By W. H. Newton-Smith
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The imagination's work is partly explained by him in terms of notions of the beautiful, proportional, harmonious. Surprisingly, he ascribes to the love of beauty a pervasive role in human life. Yet in spite of its apparently Platonic hue, Smith's strikingly aesthetic view of the world announces a deep break with classical philosophy, as we will see in the concluding chapter. Concerning the nature of "philosophy," its ability to grasp "the world," and the imagination, Smith may even seem to be a postEnlightenment thinker.
Smith is a resource for our reflections on modernity, but that is not the same thing as a solution. Although he does not use the term "the Enlightenment," I do believe that he encapsulates both Enlightenment claims and a profound appre37 Much valuable work remains to be done, such as a comprehensive discussion of Smith's relation to Hume that builds on K. Haakonssen's work. The step to Smith is a logical one for anyone working on Hume. Further philosophical study of Smith's relation to Hutcheson and other figures in the Scottish Enlightenment down through Reid would be very welcome, along the lines recently worked out by S.
It is this "theory" - presumably the account of the "general principles" of natural jurisprudence - that seems to be missing, as distinguished from the "history," at least part of which is provided in The Wealth of Nations. Perhaps the draft of this "great work" was among the documents burned about the time of his death. The * 'Advertisement'' to the sixth edition of The Theory of Moral Sentiments implies that political economy, the task of The Wealth of Na57 As the Advertisement formed part of the sixth edition, published in the year of Smith's death, and as Smith had declared his intention to produce the system of natural jurisprudence in the first edition, it seems that he had the general shape of his system in mind more or less from the start of his publishing career - and probably earlier, given the origins of TMS, WN, and other writings in his lectures, and the early origin of some of the essays on language and on the "aesthetics" of inquiry (now collected in EPS).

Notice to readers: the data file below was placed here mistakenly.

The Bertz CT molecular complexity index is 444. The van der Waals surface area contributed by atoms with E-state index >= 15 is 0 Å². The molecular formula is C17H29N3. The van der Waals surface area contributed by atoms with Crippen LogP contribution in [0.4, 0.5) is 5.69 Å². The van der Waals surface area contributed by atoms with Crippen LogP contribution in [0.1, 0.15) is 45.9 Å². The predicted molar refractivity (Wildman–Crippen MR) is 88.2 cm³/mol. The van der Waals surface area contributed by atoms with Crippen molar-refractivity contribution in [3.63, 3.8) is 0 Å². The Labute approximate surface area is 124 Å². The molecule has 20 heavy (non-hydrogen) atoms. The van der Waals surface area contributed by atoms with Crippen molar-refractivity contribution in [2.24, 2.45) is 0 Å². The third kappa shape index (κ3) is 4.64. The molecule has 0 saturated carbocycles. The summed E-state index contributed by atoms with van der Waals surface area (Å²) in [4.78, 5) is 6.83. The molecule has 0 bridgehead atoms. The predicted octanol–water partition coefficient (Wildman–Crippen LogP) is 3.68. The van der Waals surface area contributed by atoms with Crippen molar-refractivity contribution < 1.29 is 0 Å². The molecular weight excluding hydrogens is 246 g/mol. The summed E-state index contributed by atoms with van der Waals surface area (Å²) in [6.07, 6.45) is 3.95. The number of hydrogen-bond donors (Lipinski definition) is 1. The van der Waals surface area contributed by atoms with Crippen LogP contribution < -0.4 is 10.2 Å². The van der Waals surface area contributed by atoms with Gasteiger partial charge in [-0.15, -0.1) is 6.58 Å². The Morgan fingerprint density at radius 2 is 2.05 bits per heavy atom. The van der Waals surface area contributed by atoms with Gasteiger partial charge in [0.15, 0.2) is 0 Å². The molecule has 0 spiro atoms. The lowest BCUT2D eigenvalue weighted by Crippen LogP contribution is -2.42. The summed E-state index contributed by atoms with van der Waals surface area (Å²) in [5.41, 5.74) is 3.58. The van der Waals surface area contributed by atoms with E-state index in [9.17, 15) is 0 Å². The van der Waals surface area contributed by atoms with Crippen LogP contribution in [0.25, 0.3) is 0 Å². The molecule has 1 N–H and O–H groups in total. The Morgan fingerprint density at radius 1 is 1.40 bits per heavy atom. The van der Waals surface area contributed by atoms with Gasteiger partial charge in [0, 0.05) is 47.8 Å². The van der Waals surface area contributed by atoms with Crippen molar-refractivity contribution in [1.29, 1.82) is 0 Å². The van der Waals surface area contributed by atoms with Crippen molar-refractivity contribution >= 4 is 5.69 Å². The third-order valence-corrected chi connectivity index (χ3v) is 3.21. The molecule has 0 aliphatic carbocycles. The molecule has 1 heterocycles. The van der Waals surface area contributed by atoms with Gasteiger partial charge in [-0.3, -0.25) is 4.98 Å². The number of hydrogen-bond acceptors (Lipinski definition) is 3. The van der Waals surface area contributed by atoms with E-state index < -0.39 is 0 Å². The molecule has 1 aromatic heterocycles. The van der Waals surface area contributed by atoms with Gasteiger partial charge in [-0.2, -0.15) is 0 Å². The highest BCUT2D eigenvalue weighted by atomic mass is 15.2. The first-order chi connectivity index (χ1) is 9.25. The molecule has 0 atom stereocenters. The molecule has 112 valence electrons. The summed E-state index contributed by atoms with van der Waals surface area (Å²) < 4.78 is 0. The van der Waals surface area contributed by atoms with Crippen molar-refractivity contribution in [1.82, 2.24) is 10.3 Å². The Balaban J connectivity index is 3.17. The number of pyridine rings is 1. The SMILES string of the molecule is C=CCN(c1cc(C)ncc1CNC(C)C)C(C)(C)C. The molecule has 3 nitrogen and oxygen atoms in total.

A Companion to the Philosophy of Science by W. H. Newton-Smith